Last week this Miami Beach neighborhood became the first in Miami-Dade to adopt “Slow Streets,” a program geared to make residential streets safer by discouraging non-local traffic and educating the community about slow driving speeds.
The pilot, city Commissioner Mark Samuelian said, has been approved by the county and will run for 30 days before being evaluated. If feedback is positive, he continued, other neighborhoods and cities could pick up the initiative.
During the pandemic, Mr. Samuelian said, transportation needs evolved and many residents found themselves engaging in more outdoor activities such as running, cycling and walking. This program, he said, is an effort to meet this changing demand and foster outdoor activity in a safer space.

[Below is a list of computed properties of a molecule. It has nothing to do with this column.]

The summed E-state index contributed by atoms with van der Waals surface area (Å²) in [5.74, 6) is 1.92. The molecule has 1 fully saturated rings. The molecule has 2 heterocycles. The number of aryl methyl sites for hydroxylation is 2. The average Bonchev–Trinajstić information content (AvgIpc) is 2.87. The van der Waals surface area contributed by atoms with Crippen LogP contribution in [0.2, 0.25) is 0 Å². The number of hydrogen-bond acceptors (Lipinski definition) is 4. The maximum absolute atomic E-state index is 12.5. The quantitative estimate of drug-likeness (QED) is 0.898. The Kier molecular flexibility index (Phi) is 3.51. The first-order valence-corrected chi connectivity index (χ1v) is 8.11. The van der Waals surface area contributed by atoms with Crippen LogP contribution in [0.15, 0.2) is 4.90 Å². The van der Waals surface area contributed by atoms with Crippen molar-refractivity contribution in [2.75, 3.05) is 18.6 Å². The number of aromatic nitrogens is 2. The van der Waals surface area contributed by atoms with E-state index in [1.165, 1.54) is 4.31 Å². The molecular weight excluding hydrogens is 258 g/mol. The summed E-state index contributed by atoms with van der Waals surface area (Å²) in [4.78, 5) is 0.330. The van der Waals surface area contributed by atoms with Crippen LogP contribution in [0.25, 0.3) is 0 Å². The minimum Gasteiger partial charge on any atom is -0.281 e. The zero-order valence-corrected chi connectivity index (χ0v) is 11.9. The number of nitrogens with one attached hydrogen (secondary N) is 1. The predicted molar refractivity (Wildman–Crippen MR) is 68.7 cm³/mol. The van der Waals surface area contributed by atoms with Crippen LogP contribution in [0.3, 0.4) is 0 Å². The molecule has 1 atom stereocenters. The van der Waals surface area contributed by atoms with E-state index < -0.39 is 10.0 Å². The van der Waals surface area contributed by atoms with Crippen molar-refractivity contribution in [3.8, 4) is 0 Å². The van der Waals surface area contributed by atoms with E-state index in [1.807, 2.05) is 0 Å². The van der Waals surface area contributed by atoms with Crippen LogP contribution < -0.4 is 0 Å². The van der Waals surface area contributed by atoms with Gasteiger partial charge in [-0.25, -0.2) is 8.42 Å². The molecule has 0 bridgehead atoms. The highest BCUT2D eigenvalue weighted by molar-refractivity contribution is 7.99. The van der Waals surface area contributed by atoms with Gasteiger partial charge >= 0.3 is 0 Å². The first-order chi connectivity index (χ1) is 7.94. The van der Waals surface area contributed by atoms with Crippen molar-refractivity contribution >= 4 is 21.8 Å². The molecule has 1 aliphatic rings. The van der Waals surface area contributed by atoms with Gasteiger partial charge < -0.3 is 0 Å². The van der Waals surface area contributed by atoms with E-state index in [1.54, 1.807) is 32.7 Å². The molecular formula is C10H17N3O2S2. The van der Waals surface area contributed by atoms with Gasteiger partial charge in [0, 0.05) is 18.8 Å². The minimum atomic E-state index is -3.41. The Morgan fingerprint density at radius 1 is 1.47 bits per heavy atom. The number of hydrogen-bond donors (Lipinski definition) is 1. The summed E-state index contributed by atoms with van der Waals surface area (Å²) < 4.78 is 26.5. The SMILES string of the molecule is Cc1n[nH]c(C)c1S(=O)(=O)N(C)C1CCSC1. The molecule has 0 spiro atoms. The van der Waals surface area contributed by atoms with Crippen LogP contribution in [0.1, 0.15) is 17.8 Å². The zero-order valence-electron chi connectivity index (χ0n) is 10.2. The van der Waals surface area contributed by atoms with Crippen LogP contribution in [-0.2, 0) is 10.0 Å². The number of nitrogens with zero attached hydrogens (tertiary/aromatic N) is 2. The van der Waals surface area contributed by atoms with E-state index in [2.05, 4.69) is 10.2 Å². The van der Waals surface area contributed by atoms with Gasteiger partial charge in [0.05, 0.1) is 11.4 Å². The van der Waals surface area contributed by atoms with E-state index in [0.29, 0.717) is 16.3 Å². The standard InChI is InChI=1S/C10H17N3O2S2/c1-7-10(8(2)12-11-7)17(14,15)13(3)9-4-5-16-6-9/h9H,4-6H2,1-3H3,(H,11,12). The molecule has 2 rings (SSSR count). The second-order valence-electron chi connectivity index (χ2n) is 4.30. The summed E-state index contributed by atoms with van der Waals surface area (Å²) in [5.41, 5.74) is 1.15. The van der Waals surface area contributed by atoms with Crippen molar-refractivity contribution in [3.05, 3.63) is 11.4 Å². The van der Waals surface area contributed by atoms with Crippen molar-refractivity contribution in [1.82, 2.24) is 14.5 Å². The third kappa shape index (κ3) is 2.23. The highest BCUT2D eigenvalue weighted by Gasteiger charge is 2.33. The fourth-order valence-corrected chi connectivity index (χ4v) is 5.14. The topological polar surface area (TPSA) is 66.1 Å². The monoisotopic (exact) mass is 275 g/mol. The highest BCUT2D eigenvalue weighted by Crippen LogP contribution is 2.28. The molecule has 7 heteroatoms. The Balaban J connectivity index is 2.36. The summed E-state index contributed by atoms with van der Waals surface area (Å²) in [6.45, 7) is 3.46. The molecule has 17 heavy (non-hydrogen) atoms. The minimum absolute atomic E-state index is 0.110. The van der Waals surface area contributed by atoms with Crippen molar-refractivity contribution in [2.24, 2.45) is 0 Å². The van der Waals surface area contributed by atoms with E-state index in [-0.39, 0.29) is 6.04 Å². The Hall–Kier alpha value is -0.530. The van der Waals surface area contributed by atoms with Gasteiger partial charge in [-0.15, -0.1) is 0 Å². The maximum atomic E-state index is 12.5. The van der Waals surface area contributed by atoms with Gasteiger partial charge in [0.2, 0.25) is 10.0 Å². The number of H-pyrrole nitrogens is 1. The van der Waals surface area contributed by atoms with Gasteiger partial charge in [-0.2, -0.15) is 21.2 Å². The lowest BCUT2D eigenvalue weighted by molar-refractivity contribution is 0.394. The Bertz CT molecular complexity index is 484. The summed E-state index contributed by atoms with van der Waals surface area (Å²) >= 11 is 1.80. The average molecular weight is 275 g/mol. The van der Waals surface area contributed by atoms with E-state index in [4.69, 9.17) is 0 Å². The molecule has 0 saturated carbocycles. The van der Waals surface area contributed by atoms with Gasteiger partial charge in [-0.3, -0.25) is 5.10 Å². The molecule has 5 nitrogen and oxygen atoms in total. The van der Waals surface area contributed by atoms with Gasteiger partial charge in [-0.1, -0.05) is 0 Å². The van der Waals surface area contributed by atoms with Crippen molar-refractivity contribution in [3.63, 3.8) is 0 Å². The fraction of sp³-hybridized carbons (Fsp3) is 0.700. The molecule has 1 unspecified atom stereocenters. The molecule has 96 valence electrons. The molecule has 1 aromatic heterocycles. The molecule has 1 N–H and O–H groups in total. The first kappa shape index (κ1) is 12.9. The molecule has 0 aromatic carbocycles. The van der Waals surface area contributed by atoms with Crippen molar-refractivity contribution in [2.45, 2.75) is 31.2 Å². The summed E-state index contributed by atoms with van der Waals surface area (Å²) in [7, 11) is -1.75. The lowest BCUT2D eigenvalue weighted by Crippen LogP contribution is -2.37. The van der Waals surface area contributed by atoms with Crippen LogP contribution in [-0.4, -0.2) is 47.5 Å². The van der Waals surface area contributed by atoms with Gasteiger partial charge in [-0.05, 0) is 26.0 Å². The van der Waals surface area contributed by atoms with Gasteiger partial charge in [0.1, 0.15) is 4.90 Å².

Essentially, he said, residential streets in this neighborhood are now targeted with signs at their entrance discouraging “through traffic,” mandating slow speeds and encouraging biking and walking. The aim, he said, is to get non-residents looking to cut through neighborhoods to get to a destination to avoid these streets.
The program, Mr. Samuelian said, is just one step in a larger plan to make Miami Beach more accessible for pedestrians and cyclists. Other initiatives, he said, include adding protected bike lanes on Washington Avenue and the ongoing effort to consider pedestrianizing Ocean Drive.
“My vision for Ocean Drive,” he said, “is one that puts people and pedestrians first. I view Slow Streets as another important step in this journey.”